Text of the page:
the dark side of coffee beans

Let me start by saying this is NOT a post on “Why you should cut out coffee”.  This post is to bust one “soundbyte nutrition” myth and give you the facts

The dark side of coffee is that it is generally grown on steep hills at an altitude of 2000ft in tropical climates.  (Read:: HUMIDITY!!)  This climate for growing along with lower quality beans, and poor harvesting and storage methods mean that many of the cheap  commercial beans are laden with mycotoxins which are compounds created by molds that form on coffee beans (and cacao beans incidentally!).  These compounds cause all kinds of health issues including certain types of kidney disease, hypertension, and even cancer.  The mycotoxins can occur on any coffee beans  and studies indicate that over 91% of coffee beans contain this mold.   Another study concluded that this mold is present in up to 50% of brewed coffee so the roasting and grinding process really do very little to reduce these molds.  This same study found up to 52% of all green coffee beans.

The worst offending mold is Ochratoxin A which is damaging not only to kidneys and carcinogenic but also causes a suppression or all out war on the immune system.  For anyone who has ever lived or is currently living with toxic mold in your house you will understand the dangers as the mold on coffee is the same class as toxic mold in your home.

Have you ever had a cup of coffee that was so bitter you had to keep dumping sugar in to make it drinkable??   That’s actually the mold on the coffee coming through.  Funny how your body instinctively knows what is “bad” for you, eh?

The detractors in the health media that say coffee is unhealthy or even downright dangerous for health aren’t really talking about the actual coffee rather the mold and mycotoxins on the coffee.  These toxins are what cause the majority of the actual health issues associated with coffee.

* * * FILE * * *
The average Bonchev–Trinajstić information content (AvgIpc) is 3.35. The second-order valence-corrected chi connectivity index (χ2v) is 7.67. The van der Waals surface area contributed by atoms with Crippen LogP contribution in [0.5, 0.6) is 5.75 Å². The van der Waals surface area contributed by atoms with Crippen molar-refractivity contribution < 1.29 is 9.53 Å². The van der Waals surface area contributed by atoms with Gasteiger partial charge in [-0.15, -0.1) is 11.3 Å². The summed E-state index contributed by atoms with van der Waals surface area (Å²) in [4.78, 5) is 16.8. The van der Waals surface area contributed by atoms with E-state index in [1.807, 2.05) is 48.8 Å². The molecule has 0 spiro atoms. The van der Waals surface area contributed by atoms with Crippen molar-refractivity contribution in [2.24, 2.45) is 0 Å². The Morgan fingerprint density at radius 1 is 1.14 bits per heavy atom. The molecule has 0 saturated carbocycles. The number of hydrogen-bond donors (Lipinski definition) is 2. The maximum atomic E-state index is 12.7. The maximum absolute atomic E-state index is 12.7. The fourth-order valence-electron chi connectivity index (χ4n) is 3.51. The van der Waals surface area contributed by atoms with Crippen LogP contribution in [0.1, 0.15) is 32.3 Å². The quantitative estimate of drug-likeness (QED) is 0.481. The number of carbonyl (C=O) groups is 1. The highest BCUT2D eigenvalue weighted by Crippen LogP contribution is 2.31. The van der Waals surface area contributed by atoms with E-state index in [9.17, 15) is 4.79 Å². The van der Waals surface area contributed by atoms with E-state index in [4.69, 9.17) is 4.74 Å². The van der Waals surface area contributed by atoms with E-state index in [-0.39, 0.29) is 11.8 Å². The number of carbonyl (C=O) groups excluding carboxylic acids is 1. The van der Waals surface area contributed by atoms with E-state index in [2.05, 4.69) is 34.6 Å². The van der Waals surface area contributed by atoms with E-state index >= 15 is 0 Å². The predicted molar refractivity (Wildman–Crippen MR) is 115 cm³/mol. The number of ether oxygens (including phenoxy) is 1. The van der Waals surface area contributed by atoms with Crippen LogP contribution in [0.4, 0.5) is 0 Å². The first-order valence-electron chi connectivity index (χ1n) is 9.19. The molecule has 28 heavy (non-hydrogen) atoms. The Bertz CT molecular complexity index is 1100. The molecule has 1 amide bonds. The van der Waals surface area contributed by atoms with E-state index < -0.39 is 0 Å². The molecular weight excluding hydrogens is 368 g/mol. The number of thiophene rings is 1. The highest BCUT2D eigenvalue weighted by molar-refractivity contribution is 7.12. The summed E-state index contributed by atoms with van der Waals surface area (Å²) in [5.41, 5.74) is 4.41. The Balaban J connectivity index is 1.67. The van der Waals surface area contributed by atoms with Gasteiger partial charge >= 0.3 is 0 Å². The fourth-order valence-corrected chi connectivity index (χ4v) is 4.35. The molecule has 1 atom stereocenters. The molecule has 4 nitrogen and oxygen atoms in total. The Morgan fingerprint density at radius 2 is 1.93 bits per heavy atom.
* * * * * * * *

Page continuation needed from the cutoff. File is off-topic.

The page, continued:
Oh and this reason is one of the many reasons I have not jumped on the “green coffee as a superfood” bandwagon.  There is no telling how most of these manufacturers process their beans.

Here’s the rub on “organic” beans. About  95% of the world’s coffee growers are actually small, family run plantations.  That’s not to say Folger’s doesn’t have a massive plantation somewhere in Brazil because they probably have several and they obviously use cheap beans that are most assuredly full of these toxic compounds.  I am talking about the rest of the population that label their beans ‘organic’ and even ‘fair trade’.  In many of the countries that have coffee growers, these are small plantations using traditional methods of growing and hand harvesting.  Many still use donkeys in the fields so they are utilizing natural fertilizers (courtesy of the donkeys) and although coffee on the larger plantations are most assuredly laced with pesticides, the coffee beans on the smaller plantations are less affected by chemicals.

I’m not saying that all those beans in pretty bags with exotic sounding names are all naturally organic whether they are certified or not but I am just saying that buying a $10 bag of ‘organic’ beans may not be much different than the $6 not labelled beans.

Oh and for those of you who drink decaffeinated coffee, you aren’t faring any better.  In fact you are even more likely to be exposed to both ochratoxin and aflatoxin as the naturally occurring caffeine acts as an anti-microbial and anti-fungal  mechanism in the beans tend to deter mold growth during storage.  Since most beans undergo “decaffeination” before storage this means that natural deterrent is no longer there.

So what is a coffee lover that is not keen on giving up his morning cup to do?